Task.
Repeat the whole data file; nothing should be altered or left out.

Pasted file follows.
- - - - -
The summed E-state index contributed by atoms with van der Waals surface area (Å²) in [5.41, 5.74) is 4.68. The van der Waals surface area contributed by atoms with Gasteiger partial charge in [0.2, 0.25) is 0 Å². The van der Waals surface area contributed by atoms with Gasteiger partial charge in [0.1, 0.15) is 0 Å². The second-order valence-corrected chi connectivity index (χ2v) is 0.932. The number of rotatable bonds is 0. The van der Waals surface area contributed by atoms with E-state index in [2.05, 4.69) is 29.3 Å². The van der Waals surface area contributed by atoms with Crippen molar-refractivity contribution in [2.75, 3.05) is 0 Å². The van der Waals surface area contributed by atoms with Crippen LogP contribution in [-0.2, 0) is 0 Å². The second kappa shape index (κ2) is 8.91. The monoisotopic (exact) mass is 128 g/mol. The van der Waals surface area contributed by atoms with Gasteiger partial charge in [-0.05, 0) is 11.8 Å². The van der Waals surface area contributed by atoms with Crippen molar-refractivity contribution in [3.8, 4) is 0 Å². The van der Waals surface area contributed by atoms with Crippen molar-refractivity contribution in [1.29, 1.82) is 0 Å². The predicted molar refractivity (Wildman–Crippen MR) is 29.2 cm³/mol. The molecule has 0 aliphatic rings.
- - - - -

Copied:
The summed E-state index contributed by atoms with van der Waals surface area (Å²) in [5.41, 5.74) is 4.68. The van der Waals surface area contributed by atoms with Gasteiger partial charge in [0.2, 0.25) is 0 Å². The van der Waals surface area contributed by atoms with Gasteiger partial charge in [0.1, 0.15) is 0 Å². The second-order valence-corrected chi connectivity index (χ2v) is 0.932. The number of rotatable bonds is 0. The van der Waals surface area contributed by atoms with E-state index in [2.05, 4.69) is 29.3 Å². The van der Waals surface area contributed by atoms with Crippen molar-refractivity contribution in [2.75, 3.05) is 0 Å². The van der Waals surface area contributed by atoms with Crippen LogP contribution in [-0.2, 0) is 0 Å². The second kappa shape index (κ2) is 8.91. The monoisotopic (exact) mass is 128 g/mol. The van der Waals surface area contributed by atoms with Gasteiger partial charge in [-0.05, 0) is 11.8 Å². The van der Waals surface area contributed by atoms with Crippen molar-refractivity contribution in [3.8, 4) is 0 Å². The van der Waals surface area contributed by atoms with Crippen molar-refractivity contribution in [1.29, 1.82) is 0 Å². The predicted molar refractivity (Wildman–Crippen MR) is 29.2 cm³/mol. The molecule has 0 aliphatic rings.